Polyphonies of the 13th Century – Montpellier Codex

Polyphonies of the 13th Century – Montpellier Codex  – Éditions de l'Oiseau Lyre – Manuscrit H196 – Bibliothèque Interuniversitaire de Montpellier (Montpellier, France)

Paris (France) — Ca. 1250–1300

Harmonious tones, valuable historiated initials, and the vivid depiction of hunting and playing scenes: more than just a musicological treasure for the dating of French polyphony and motets

  1. A crucial source for the stylistic chronology of medieval French polyphony and motets

  2. Contains 336 polyphonic songs in Latin and French originating from Paris ca. 1250–1300

  3. Traces the evolution of motets using Franconian notation, named after Franco of Cologne

Polyphonies of the 13th Century – Montpellier Codex

Manuscrit H196 Bibliothèque Interuniversitaire de Montpellier (Montpellier, France)
  1. Description
  2. Facsimile Editions (1)
Polyphonies of the 13th Century – Montpellier Codex

The Montpellier Codex is a crucial source for both the stylistic chronology of medieval French polyphony as well as for what are known as "Pre-Franconian" and "Franconian" motets, after Franco of Cologne. It contains 336 polyphonic compositions written in Latin and French originating from Paris ca. 1250–1300, which were likely compiled into a manuscript ca. 1300. They are divided into 8 fascicles, each of which has a richly decorated opening folio. 41 pages in the manuscript are illustrated with historiated initials and bas-de-page miniatures depicting hunting and games in particular. The combination of a wealth of musical compositions and rich illumination makes the Montpellier Codex a true synthesis of the arts.

Polyphonies of the 13th Century – Montpellier Codex

Named after its modern repository in Montpellier, France, the Montpellier Codex is one of the most important sources of polyphonic music from 13th century France and is believed to have originated in Paris. 336 polyphonic compositions composed beginning ca. 1250 were compiled into a manuscript ca. 1300, which was elegantly adorned in the early French Gothic style with rich primary colors and gold leaf. The songs are divided into 8 fascicles: liturgical polyphony, French triple motets, Macaronic double motets, Latin double motets, French double motets, French two-voice motets, and three-voice motets in the last two sections. The largest body of music consists of French courtly love motets. This codex represents a crucial source for the chronology of French medieval polyphonic styles.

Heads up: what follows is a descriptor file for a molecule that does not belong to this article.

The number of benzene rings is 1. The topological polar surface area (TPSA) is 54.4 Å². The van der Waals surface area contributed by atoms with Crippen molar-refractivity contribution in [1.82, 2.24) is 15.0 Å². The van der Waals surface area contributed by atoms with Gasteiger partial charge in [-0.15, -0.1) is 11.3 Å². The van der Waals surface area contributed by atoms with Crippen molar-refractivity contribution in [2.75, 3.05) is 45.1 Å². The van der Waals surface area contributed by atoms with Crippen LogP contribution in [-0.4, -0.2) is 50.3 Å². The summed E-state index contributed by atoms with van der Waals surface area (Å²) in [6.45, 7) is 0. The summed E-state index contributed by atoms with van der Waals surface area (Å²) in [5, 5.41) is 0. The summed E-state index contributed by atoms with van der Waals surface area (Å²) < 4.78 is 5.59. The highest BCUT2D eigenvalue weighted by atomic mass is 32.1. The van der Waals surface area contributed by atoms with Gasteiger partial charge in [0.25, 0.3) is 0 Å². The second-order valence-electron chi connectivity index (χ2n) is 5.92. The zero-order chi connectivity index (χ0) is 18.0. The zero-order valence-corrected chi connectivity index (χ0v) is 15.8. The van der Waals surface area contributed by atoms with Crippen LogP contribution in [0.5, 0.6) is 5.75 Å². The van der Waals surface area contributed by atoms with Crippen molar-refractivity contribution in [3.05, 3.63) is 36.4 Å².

A Gorgeous and Historic Music Manuscript

Although no musicians are named in the manuscript, much of the music can be compared to well-known musicians like Pérotin (fl. ca. 1200), Petrus de Cruce, Adam de la Halle (ca. 1237 – ca. 1288), William d’Auvergne (1180/90–1249), and Philippe le Chancelier. Of the 295 folios in the text, 41 pages are illuminated with decorative floral initials, historiated initials with biblical scenes and musicians, decorative borders including birds and mythical creatures, and bas-de-page miniatures, which include scenes from everyday life including hunting, harvesting, fighting, and playing games. Unlike many musical manuscripts, which can be rather plain, the Montpellier Codex is a feast for the eyes as well as the ears.

Franco of Cologne

The idea that the duration of any note should be determined by its appearance on the page, and not from context alone, was first proposed by Franco of Cologne (fl. mid to late 13th century), a German music theorist. This permanently transformed musical notation in the West and as a result medieval music predating this transformation being referred to as Pre-Franconian. The manuscript at hand represents the transition of motets using Franconian notation and is thus a gorgeously adorned witness to the evolution of medieval music. Franco was the papal chaplain and preceptor of the Cologne Chapter of the Knights Hospitaller. He is also referred to as Franco of Paris because it is believed that he had a musical position at Notre Dame in Paris and his writings are intimately associated with the school at Notre Dame. Therefore, it can be assumed that he travelled in between Cologne and Paris on a regular basis.


Alternative Titles
Montpellier Codex
Polyphonien des 13. Jahrhunderts – Codex Montpellier
Le manuscrit de Montpellier
Chansonnier de Montpellier
Ca. 1250–1300

Available facsimile editions:
Facsimile Editions

#1 Polyphonies du XIIIe siècle: le Manuscrit H 196 de la Faculté de Médecine de Montpellier

Éditions de l'Oiseau Lyre – Paris, 1935–1939

Publisher: Éditions de l'Oiseau Lyre – Paris, 1935–1939
Commentary: 1 volume by Yvonne Rokseth
1 volume: Exact reproduction of the original document (extent, color and size) Reproduction of the entire original document as detailed as possible (scope, format, colors). The binding may not correspond to the original or current document binding.
Facsimile Copy Available!
Price Category: €
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